composer/musician/ZTT artist


1. "Infernal Sonatas"

Sonata One,  Sonata Two, Sonata Four A, Sonata Four B,  Sonata Nine.

2. "Infernal Dub Furniture"

Sonata One Dub, Sonata Two Dub, Sonata Four A Dub,: Sonata Four

B Dub, Sonata Nine Dub.

Piano and electronic processing by; composed and produced by Andrew Poppy.

Mastered by Zachary James Watkins.

Illustration – Rayna deNiord.

Licensed to The Tapeworm from Field Radio for limited edition cassette release (sold out)

Executive producer Philip Marshall

copyright Field Radio / andrew poppy


CD edition 


Dont Rhine (Ultra-red) writes…

“A provocative proposition; Satie meets dub procedures. It makes me think about the erased link between jazz improvisation and dub where, in the latter, the improvised instrument is the mixing deck. If, as Cardew said, improvisation is the search for a sound to interpret a context, dub raises the stakes of that hermeneutic to the fight against Babylon. And then there’s Infernal Dub Furniture. To reinsert the anti-Eurocentric pulse back into the Euro-soundscape of Satie (the most Euro of Euro soundscapes) is very subversive. This brings to mind Terre Thaemlitz’s project of several years go, rendering the roboticism of Kraftwerk, Devo and Gary Numan according to the principles of rubato - all done via steptime programming. It’s always interesting how this dubbing (or queering, as Terre would insist) also unleashes an affect of melancholy. An affect for a world whose evidence is unseen and unheard. But deeply desired. Andrew, you always inspire me, man.”

Dont Rhine, Hollywood, CA, 3 February 2012

Andrew Poppy writes…

"The piano; I've spent my life in front of a particular piece of furniture. Some days it saves my life. It allows me to find order and control in the chaos of thoughts and contradictory meanings that a day throws up. With it I can articulate creative thought. For me it’s better exercise than a gym. It takes physical control and co-ordination as well as mental agility. It can be like reading a great novel from another time. Other days it seems an alienating, monk-like practice which develops a debilitating isolation under the cloak of a priesthood.If instruments all have their origins in an idea, what was that of the piano? It's a European invention whose mechanical technology could be seen as the sister of industrial machines such as the loom and the sewing machine. While most orchestral instruments play one note at a time – and therefore are related to the voice in a fundamental way – the piano can play many voices at the same time. It can represent many other instruments in a way others cannot. So it was always, although not exclusively, the classical composers’ preferred tool. The piano is a piece of furniture that hides a mechanism, unlike orchestral instruments whose mechanisms are all outside, like Renzo Piano’s architecture: the Beau Bourg Museum, Paris.The piano is an icon of high culture but it is also a piece of domestic furniture. A bourgeois badge of culture or a petty bourgeois aspiration. This large cumbersome box sits at odds with modern life. Playing it in a urban domestic context is even more uncomfortable. The neighbour wants a recital not practice, and certainly not contemporary music… Radio transmission of perfectly performed piano music, a small and tiny un-resonant image, is the most appropriate sound to be ambient in the sonic space of the modern home.The loom-like internal mechanism of the piano puts me in mind of images of 19th century industrial oppression: the textile mills, those ‘dark Satanic mills’ of William Blake’s poem/lyric. Sometimes the jangling and overpowering presence of the piano in the domestic space just seems diabolical, as the insides of factories must have seemed to farming folk. This is the origin of the title Infernal Furniture. The piano mechanism also suggests that instrument of torture in Kafka’s The Penal Colony. The piano hammers’ impact like a sewing machine, puncturing the body in a series of sharp attacks. Tattooing the air with a bloody image.Although these associations with the piano’s mechanism spiral into oppressive images, piano music itself brings optimism, hope and enchantment. I haven't figured out what this means…"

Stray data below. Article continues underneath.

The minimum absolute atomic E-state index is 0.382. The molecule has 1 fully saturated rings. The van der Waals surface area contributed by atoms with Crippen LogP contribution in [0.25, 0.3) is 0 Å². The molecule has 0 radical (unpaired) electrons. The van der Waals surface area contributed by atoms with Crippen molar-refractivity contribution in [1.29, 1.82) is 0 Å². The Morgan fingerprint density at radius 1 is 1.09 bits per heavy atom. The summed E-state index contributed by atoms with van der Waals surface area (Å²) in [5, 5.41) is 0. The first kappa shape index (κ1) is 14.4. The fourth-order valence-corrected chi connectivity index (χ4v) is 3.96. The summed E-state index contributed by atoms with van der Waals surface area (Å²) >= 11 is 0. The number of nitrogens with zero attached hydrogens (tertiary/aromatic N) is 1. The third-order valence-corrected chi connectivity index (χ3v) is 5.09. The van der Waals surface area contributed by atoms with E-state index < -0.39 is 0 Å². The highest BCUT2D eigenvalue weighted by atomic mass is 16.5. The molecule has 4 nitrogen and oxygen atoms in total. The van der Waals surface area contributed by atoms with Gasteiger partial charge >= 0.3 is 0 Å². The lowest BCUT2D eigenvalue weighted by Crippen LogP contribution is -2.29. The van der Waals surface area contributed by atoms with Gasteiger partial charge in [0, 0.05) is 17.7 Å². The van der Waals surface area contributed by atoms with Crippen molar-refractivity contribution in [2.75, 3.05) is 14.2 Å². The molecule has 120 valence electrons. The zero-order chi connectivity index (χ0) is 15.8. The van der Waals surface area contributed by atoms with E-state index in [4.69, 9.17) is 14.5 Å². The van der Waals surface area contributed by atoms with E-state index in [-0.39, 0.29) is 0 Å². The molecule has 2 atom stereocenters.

– Andrew Poppy, London, 27 January 2012